While both companies dropped hints of new and improved features for each of their services, they also emphasized that Instagram would remain intact despite the acquisition. Zuckerberg said Facebook was "committed to building and growing Instagram independently", and it would be "mindful about keeping and building on Instagram's strengths and features rather than just trying to integrate everything into Facebook". Systrom, too, said "it's important to be clear that Instagram is not going away… The Instagram app will still be the same one you know and love".

According to Facebook in a statement Tuesday, it will fork out approximately US$1 billion in cash and stock for Instagram. News of the acquisition comes ahead of the social networking company's plans to go public in May.

Asked how Instagram's acquisition by Facebook will impact its users, Wengroff said he did not think most will care, "but when certain features of Instagram start disappearing, there will be an exodus of users".

Hassey, on the other hand, said "backlash from Instagram users" would be expected since arguably, users from Facebook and Instagram expect different social experiences.

User reactions on Twitter have so far been mixed, although a seeming majority of tweets expressed disbelief and disappointment over Instagram's new ownership.

On twitter, Singaporean blogger Xiaxue said: "As long as Facebook doesn't change Instagram's timeline to some confusing shit once every few months or make the interface blue... Not that I dislike Facebook but let's face it it's not known for making things pretty... Not sure how it'd fare with a company so artsy."

Instagram user mtl_steve said he planned to delete his account, and tweeted: Goodbye Instagram, it was a good run. #sellout."

AlyxG tweeted: "Facebook has bought Instagram, smug hipsters everywhere weep." Another user, missciccone tweeted: "First, Facebook bought Instagram. Next, who knows? Perhaps tumblr. After that, maybe Path too. Slit your wrists, hipsters."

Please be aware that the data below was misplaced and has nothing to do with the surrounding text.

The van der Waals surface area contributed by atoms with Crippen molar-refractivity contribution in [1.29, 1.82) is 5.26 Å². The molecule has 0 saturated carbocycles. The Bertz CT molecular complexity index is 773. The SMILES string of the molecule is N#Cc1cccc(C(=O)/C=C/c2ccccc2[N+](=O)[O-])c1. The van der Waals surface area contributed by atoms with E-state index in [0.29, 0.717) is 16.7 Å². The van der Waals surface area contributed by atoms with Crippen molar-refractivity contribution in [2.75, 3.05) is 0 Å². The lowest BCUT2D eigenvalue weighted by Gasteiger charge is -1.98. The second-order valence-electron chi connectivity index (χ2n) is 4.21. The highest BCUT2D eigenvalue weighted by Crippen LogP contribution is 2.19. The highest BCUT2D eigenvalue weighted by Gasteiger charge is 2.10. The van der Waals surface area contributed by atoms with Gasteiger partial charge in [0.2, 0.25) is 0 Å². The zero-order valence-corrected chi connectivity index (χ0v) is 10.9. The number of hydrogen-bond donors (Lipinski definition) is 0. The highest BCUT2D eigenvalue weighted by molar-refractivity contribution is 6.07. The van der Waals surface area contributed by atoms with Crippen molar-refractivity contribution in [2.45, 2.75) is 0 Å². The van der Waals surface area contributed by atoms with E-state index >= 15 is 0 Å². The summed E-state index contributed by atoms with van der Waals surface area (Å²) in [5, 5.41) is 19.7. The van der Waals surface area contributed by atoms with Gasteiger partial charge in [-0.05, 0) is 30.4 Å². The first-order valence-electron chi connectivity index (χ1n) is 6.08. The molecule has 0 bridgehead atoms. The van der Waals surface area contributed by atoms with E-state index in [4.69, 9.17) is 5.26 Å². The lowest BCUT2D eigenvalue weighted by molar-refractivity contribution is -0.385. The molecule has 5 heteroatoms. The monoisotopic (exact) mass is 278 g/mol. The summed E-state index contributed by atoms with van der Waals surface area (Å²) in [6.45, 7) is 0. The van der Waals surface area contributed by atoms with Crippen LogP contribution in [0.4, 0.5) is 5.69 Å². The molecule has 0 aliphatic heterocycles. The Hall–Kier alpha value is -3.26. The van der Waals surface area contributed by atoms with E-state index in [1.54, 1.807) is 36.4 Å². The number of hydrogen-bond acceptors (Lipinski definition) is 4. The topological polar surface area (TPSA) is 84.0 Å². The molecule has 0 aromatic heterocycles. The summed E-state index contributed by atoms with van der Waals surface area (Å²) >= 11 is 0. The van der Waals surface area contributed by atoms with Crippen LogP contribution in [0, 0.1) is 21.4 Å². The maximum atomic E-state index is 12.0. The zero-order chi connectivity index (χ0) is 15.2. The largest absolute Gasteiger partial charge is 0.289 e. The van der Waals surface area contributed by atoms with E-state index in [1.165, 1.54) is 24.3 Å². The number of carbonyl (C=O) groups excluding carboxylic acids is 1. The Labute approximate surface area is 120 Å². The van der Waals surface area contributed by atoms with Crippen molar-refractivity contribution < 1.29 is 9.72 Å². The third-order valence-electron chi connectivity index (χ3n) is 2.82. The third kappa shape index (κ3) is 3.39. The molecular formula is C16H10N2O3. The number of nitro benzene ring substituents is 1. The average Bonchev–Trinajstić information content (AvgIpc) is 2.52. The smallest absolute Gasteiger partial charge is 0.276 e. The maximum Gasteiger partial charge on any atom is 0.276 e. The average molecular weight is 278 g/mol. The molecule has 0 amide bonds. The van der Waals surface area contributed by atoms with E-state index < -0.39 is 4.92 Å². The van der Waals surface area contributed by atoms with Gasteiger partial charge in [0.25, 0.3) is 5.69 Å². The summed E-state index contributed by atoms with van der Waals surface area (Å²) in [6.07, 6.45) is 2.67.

There were some positive reactions, including from aspiegeek who said: "Why does everyone think that Facebook will ruin Instagram just because it was bought? This just means both services will improve greatly."

Pinterest next?
With news of Instagram being acquired, Frost & Sullivan's Wengroff said Pinterest, an online photo "pinning" Web site, will "definitely be acquired" in the future, although the valuation may not be as high as that of Instagram.

"There will definitely be a bidding war for Pinterest," he said.

Hassey said an acquisition of Pinterest may or may not take place, but did not rule out Google as a potential buyer, as its Google+ social network "needs to do something to be considered relevant".

Topics: IT Employment, Browser, CXO, Legal, Social Enterprise, Software

About

Jamie Yap covers the compelling and sometimes convoluted cross-section of IT and homo sapiens, which really refers to technology careers, startups, Internet, social media, mobile tech, and privacy stickles. She has interviewed suit-wearing C-level executives from major corporations as well as jeans-wearing entrepreneurs of startups. Prior... Full Bio